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If you haven’t looked at these specs yet, Â go to http://openid.net/connect. Â Â If you have only limited time, check out the Basic Client Profile to get an idea of what we’re talking about, or look at Nat Sakimura’s OpenID Connect in a Nutshell.
If you don’t even know what I’m talking about, Â you need to go find out. Â OpenID Connect is an identity layer on top of OAuth 2.0. Â It abandons the redirect-based structure of OpenID 2.0 completely, and instead embraces the API security layer. Â While OAuth 2.0 takes care of the mechanism of asking for a token and using that token, Â OpenID Connect creates a scope that protects a standardized set of identity services: Â these services provide roughly the same set of attributes, authentication context, and session expiry information that you would get in a SAML assertion.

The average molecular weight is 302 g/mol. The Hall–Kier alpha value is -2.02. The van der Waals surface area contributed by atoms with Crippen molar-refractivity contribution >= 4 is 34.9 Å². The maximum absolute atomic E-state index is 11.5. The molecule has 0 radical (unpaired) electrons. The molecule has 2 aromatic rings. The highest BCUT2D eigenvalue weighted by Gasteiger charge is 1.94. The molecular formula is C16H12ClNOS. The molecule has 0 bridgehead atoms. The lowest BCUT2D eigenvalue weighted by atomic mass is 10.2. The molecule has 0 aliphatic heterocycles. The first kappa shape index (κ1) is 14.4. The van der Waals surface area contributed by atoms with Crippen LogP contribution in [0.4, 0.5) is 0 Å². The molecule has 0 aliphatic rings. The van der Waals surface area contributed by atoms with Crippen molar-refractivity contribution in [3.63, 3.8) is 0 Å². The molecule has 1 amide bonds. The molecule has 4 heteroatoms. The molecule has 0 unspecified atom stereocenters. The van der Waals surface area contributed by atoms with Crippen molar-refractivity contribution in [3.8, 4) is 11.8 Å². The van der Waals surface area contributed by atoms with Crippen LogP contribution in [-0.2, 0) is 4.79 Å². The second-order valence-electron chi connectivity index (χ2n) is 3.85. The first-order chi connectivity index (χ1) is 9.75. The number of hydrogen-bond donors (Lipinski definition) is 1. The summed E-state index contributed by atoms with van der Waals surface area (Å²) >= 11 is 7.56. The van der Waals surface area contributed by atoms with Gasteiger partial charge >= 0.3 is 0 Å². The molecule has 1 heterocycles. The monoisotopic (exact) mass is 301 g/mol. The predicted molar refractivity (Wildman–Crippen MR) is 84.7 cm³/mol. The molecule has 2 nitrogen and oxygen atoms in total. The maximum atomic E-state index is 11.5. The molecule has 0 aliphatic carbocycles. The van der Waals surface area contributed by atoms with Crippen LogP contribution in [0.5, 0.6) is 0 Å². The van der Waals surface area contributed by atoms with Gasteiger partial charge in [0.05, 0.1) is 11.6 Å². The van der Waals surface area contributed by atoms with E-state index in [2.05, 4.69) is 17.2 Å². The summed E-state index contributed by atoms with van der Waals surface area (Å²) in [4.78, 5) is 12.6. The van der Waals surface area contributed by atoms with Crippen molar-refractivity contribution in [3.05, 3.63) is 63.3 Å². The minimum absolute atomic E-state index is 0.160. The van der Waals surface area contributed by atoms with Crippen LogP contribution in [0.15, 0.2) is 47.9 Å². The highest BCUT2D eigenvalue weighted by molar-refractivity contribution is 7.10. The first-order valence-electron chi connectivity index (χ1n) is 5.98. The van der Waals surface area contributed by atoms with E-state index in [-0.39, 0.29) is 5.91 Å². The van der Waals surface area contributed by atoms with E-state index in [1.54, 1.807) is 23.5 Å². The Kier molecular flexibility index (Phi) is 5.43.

SAML, OAuth 2.0, and OpenID Connect, when taken together, allow identity and issuer/session information to become a known common quantity, traded either on the front channel or the back channel, consumable by the largest enterprises and the simplest mobile applications, and secured at any level of assurance.
If you are already an OpenID Foundation member, you simply need to visit a website, login with your openid, and cast your vote. Â Go toÂ https://openid.net/foundation/members/polls/62Â to cast your vote.
If you aren’t an OpenID Foundation member, becoming a member is simple and affordable, you can join as an individual for USD $25. Â VisitÂ https://openid.net/foundation/members/registrationÂ to join, and then you too can cast a vote.
You only have 5 more days, voting closes on February 15th, Â do not wait until the last minute!